The World Health Organization (WHO) on Monday declared the international spread of wild polio virus in 2014 a public health crisis and asked 10 affected countries to treat the issue as a national emergency apart from imposing some conditions on travellers.
Monday’s emergency measures also apply to Syria and Cameroon, which along with Pakistan are seen as posing the greatest risk of exporting the crippling virus and undermining a UN plan to eradicate it by 2018.
Pakistan is in the spotlight, accounting for more than a fifth of the 417 cases reported globally in 2013.
The virus has recently spread to Afghanistan, Iraq, Israel and Syria, and has been found in sewage in the West Bank, Gaza Strip and greater Cairo, Bruce Aylward, WHO’s assistant director general, said.
It also appeared in China two years ago.
"In the majority of these reinfected areas, the viruses circulating actually trace back to Pakistan within the last 12-18 months," Aylward told reporters on a conference call.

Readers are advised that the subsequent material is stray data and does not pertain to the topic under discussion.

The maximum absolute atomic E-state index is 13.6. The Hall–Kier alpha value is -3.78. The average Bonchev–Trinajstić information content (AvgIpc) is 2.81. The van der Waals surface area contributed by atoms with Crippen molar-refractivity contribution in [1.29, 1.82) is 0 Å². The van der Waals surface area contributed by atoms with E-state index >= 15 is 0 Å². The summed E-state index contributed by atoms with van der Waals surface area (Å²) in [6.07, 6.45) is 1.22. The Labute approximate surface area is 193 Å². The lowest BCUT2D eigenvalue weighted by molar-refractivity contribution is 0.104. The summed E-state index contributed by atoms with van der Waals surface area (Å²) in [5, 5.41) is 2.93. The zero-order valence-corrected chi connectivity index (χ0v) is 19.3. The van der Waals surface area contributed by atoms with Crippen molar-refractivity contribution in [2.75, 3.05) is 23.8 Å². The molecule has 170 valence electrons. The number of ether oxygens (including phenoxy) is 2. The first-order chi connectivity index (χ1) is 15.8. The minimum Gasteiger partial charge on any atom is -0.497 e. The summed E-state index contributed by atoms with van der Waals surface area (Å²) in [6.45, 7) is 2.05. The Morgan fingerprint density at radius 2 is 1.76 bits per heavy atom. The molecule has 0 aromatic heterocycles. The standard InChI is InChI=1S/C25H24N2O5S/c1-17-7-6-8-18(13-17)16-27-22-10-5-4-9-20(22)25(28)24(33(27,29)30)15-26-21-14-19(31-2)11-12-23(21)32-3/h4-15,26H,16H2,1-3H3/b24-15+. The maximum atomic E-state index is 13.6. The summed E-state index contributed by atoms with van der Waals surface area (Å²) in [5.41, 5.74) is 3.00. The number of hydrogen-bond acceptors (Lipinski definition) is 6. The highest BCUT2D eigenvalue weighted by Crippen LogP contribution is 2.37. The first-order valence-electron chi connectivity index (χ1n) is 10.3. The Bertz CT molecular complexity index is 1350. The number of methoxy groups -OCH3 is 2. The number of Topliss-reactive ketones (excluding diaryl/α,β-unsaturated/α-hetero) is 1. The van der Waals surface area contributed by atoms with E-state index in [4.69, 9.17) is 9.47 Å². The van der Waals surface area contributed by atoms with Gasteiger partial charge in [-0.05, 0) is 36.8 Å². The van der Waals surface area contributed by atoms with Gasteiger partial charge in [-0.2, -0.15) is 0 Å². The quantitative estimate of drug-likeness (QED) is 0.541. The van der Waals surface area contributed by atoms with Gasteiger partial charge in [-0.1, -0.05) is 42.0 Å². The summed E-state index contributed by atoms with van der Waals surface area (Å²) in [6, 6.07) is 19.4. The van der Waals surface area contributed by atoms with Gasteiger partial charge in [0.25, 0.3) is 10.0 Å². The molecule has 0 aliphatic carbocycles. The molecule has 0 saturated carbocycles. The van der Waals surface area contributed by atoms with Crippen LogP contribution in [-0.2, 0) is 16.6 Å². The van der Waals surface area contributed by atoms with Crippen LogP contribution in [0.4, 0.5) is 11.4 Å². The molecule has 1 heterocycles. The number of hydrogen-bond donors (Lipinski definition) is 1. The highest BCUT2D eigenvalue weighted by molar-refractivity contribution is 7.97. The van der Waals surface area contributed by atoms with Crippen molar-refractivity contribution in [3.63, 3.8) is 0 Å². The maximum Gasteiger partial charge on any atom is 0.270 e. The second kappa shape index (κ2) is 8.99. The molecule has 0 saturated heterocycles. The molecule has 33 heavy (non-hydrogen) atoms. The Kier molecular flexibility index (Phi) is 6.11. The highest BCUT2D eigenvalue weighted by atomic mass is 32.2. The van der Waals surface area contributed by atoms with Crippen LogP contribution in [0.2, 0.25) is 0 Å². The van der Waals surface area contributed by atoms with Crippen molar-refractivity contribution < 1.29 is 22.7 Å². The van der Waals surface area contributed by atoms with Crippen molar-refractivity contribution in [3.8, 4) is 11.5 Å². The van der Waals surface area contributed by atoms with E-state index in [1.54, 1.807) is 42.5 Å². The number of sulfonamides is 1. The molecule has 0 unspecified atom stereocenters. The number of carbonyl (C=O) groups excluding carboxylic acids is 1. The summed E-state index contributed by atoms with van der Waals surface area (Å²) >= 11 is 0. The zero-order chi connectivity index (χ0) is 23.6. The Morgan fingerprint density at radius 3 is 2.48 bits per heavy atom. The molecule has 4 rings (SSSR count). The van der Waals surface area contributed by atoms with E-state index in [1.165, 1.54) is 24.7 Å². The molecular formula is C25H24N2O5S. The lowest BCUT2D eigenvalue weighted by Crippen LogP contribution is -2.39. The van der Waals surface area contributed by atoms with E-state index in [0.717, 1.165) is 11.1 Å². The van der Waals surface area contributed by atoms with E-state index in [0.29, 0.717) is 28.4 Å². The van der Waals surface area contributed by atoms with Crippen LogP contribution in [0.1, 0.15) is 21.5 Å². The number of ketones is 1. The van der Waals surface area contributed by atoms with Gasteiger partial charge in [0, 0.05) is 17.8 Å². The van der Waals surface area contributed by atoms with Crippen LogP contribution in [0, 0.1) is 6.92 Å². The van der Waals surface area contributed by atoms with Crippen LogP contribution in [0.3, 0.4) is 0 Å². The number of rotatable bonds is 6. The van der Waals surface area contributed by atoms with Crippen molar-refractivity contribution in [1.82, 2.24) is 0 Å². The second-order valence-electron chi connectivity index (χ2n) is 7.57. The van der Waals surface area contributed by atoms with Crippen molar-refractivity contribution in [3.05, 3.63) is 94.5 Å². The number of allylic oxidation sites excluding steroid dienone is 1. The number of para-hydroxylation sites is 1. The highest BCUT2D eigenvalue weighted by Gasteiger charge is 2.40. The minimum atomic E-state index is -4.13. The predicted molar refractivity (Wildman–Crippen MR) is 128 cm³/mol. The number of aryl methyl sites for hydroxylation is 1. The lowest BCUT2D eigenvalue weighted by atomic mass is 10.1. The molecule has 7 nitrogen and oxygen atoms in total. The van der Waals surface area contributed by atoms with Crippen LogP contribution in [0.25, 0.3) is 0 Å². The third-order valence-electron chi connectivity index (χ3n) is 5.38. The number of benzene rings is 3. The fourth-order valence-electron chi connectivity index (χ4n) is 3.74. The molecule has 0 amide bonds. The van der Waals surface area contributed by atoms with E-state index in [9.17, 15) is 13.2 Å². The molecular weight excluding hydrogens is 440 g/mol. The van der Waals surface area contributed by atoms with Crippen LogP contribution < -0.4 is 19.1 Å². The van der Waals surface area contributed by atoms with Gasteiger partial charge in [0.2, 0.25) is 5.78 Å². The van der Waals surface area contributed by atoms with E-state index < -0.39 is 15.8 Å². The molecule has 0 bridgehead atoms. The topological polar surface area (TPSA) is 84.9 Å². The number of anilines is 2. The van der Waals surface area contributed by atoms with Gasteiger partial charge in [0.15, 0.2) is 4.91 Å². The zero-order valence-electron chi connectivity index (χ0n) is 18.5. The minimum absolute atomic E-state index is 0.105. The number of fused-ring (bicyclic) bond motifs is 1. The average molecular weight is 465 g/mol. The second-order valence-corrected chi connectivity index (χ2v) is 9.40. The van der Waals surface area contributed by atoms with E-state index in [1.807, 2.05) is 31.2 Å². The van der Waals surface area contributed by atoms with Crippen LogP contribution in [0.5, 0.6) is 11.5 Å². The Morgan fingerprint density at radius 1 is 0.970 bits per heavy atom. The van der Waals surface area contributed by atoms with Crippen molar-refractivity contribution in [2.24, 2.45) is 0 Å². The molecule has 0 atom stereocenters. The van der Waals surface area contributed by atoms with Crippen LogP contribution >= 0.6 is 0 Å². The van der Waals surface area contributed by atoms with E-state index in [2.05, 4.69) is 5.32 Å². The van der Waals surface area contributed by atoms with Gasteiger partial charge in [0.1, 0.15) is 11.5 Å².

Pakistan has called an emergency meeting of senior provincial and federal health officials on Wednesday to finalise how to implement the new requirements.
"The best option would be vaccinating the passengers at the airport departure where polio vaccination cards would be issued to the passengers. Human resource and vaccines would have to be worked out for the purpose," Saira Afzal Tarar, the state minister for health services, said in a televised broadcast.
"It would be most practical as people often have to fly in emergencies."
Aylward said Pakistan had done "tremendous" work to restore security in Peshawar after deadly attacks on health workers had impeded the fight against polio.
The race to meet a target to eradicate polio by 2018 was still feasible, he said.
Polio mainly affects children under five years old.
Source: Reuters and agencies